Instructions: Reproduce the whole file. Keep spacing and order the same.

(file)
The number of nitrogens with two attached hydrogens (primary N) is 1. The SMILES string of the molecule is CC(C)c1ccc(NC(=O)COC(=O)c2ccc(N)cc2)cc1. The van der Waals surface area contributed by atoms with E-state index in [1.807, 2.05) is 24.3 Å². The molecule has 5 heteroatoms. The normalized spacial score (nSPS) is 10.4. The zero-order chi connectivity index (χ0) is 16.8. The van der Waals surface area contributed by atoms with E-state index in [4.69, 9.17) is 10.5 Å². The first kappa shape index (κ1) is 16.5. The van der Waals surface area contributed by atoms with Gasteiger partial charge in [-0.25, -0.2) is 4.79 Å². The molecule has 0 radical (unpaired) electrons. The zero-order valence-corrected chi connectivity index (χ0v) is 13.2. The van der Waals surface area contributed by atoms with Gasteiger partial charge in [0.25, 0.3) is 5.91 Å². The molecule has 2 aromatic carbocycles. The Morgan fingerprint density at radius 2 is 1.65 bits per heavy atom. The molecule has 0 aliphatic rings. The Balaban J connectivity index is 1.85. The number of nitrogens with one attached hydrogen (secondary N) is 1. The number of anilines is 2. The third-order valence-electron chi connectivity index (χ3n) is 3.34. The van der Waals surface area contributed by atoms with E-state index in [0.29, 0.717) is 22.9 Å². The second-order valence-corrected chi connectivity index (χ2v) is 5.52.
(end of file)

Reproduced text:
The number of nitrogens with two attached hydrogens (primary N) is 1. The SMILES string of the molecule is CC(C)c1ccc(NC(=O)COC(=O)c2ccc(N)cc2)cc1. The van der Waals surface area contributed by atoms with E-state index in [1.807, 2.05) is 24.3 Å². The molecule has 5 heteroatoms. The normalized spacial score (nSPS) is 10.4. The zero-order chi connectivity index (χ0) is 16.8. The van der Waals surface area contributed by atoms with E-state index in [4.69, 9.17) is 10.5 Å². The first kappa shape index (κ1) is 16.5. The van der Waals surface area contributed by atoms with Gasteiger partial charge in [-0.25, -0.2) is 4.79 Å². The molecule has 0 radical (unpaired) electrons. The zero-order valence-corrected chi connectivity index (χ0v) is 13.2. The van der Waals surface area contributed by atoms with Gasteiger partial charge in [0.25, 0.3) is 5.91 Å². The molecule has 2 aromatic carbocycles. The Morgan fingerprint density at radius 2 is 1.65 bits per heavy atom. The molecule has 0 aliphatic rings. The Balaban J connectivity index is 1.85. The number of nitrogens with one attached hydrogen (secondary N) is 1. The number of anilines is 2. The third-order valence-electron chi connectivity index (χ3n) is 3.34. The van der Waals surface area contributed by atoms with E-state index in [0.29, 0.717) is 22.9 Å². The second-order valence-corrected chi connectivity index (χ2v) is 5.52.